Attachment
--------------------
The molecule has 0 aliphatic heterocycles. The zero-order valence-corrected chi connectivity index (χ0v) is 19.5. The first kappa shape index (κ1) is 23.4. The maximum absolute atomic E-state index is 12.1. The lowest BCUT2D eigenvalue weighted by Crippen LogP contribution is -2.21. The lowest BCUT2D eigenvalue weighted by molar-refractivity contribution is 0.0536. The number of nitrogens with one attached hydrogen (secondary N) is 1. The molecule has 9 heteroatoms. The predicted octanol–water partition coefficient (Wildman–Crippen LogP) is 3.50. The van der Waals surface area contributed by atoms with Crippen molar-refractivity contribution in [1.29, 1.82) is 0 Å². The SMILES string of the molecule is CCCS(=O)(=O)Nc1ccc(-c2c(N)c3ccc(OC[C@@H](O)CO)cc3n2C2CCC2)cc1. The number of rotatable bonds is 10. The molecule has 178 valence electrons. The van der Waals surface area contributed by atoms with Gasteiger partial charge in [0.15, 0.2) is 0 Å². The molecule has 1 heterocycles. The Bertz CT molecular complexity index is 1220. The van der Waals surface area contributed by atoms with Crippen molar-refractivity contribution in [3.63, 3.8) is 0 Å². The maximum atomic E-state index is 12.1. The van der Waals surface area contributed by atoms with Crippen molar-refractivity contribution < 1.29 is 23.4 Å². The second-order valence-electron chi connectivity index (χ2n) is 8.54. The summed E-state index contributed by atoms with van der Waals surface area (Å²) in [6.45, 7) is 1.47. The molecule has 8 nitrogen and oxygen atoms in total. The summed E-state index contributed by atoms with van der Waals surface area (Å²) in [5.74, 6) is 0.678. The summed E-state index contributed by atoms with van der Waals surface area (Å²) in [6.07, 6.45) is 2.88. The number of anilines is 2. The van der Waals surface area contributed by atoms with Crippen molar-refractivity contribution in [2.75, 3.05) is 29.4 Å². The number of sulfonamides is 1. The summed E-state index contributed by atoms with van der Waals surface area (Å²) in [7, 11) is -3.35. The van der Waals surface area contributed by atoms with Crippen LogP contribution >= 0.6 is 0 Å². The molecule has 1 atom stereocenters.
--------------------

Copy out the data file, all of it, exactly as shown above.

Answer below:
The molecule has 0 aliphatic heterocycles. The zero-order valence-corrected chi connectivity index (χ0v) is 19.5. The first kappa shape index (κ1) is 23.4. The maximum absolute atomic E-state index is 12.1. The lowest BCUT2D eigenvalue weighted by Crippen LogP contribution is -2.21. The lowest BCUT2D eigenvalue weighted by molar-refractivity contribution is 0.0536. The number of nitrogens with one attached hydrogen (secondary N) is 1. The molecule has 9 heteroatoms. The predicted octanol–water partition coefficient (Wildman–Crippen LogP) is 3.50. The van der Waals surface area contributed by atoms with Crippen molar-refractivity contribution in [1.29, 1.82) is 0 Å². The SMILES string of the molecule is CCCS(=O)(=O)Nc1ccc(-c2c(N)c3ccc(OC[C@@H](O)CO)cc3n2C2CCC2)cc1. The number of rotatable bonds is 10. The molecule has 178 valence electrons. The van der Waals surface area contributed by atoms with Gasteiger partial charge in [0.15, 0.2) is 0 Å². The molecule has 1 heterocycles. The Bertz CT molecular complexity index is 1220. The van der Waals surface area contributed by atoms with Crippen molar-refractivity contribution in [3.63, 3.8) is 0 Å². The maximum atomic E-state index is 12.1. The van der Waals surface area contributed by atoms with Crippen molar-refractivity contribution < 1.29 is 23.4 Å². The second-order valence-electron chi connectivity index (χ2n) is 8.54. The summed E-state index contributed by atoms with van der Waals surface area (Å²) in [6.45, 7) is 1.47. The molecule has 8 nitrogen and oxygen atoms in total. The summed E-state index contributed by atoms with van der Waals surface area (Å²) in [5.74, 6) is 0.678. The summed E-state index contributed by atoms with van der Waals surface area (Å²) in [6.07, 6.45) is 2.88. The number of anilines is 2. The van der Waals surface area contributed by atoms with Crippen molar-refractivity contribution in [2.75, 3.05) is 29.4 Å². The number of sulfonamides is 1. The summed E-state index contributed by atoms with van der Waals surface area (Å²) in [7, 11) is -3.35. The van der Waals surface area contributed by atoms with Crippen LogP contribution >= 0.6 is 0 Å². The molecule has 1 atom stereocenters.